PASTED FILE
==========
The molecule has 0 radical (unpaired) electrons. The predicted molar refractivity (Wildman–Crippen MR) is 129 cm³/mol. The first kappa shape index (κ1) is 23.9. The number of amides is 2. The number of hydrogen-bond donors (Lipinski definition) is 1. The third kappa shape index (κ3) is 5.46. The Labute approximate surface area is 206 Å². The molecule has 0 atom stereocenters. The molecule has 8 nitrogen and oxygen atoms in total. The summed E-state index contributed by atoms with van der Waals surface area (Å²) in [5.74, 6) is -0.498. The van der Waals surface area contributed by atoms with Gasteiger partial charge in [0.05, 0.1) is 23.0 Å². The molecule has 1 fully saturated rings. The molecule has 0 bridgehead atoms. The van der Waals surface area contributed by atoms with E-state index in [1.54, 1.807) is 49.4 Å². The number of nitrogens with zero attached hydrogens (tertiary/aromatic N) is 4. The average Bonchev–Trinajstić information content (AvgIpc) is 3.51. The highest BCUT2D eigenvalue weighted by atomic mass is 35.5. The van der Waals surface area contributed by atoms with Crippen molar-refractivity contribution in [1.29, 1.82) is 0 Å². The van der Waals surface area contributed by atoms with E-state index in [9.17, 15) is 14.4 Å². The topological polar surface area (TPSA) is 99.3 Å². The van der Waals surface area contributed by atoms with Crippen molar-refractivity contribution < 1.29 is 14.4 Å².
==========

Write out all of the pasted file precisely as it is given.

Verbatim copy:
The molecule has 0 radical (unpaired) electrons. The predicted molar refractivity (Wildman–Crippen MR) is 129 cm³/mol. The first kappa shape index (κ1) is 23.9. The number of amides is 2. The number of hydrogen-bond donors (Lipinski definition) is 1. The third kappa shape index (κ3) is 5.46. The Labute approximate surface area is 206 Å². The molecule has 0 atom stereocenters. The molecule has 8 nitrogen and oxygen atoms in total. The summed E-state index contributed by atoms with van der Waals surface area (Å²) in [5.74, 6) is -0.498. The van der Waals surface area contributed by atoms with Gasteiger partial charge in [0.05, 0.1) is 23.0 Å². The molecule has 1 fully saturated rings. The molecule has 0 bridgehead atoms. The van der Waals surface area contributed by atoms with E-state index in [1.54, 1.807) is 49.4 Å². The number of nitrogens with zero attached hydrogens (tertiary/aromatic N) is 4. The average Bonchev–Trinajstić information content (AvgIpc) is 3.51. The highest BCUT2D eigenvalue weighted by atomic mass is 35.5. The van der Waals surface area contributed by atoms with Crippen molar-refractivity contribution in [1.29, 1.82) is 0 Å². The van der Waals surface area contributed by atoms with E-state index in [9.17, 15) is 14.4 Å². The topological polar surface area (TPSA) is 99.3 Å². The van der Waals surface area contributed by atoms with Crippen molar-refractivity contribution < 1.29 is 14.4 Å².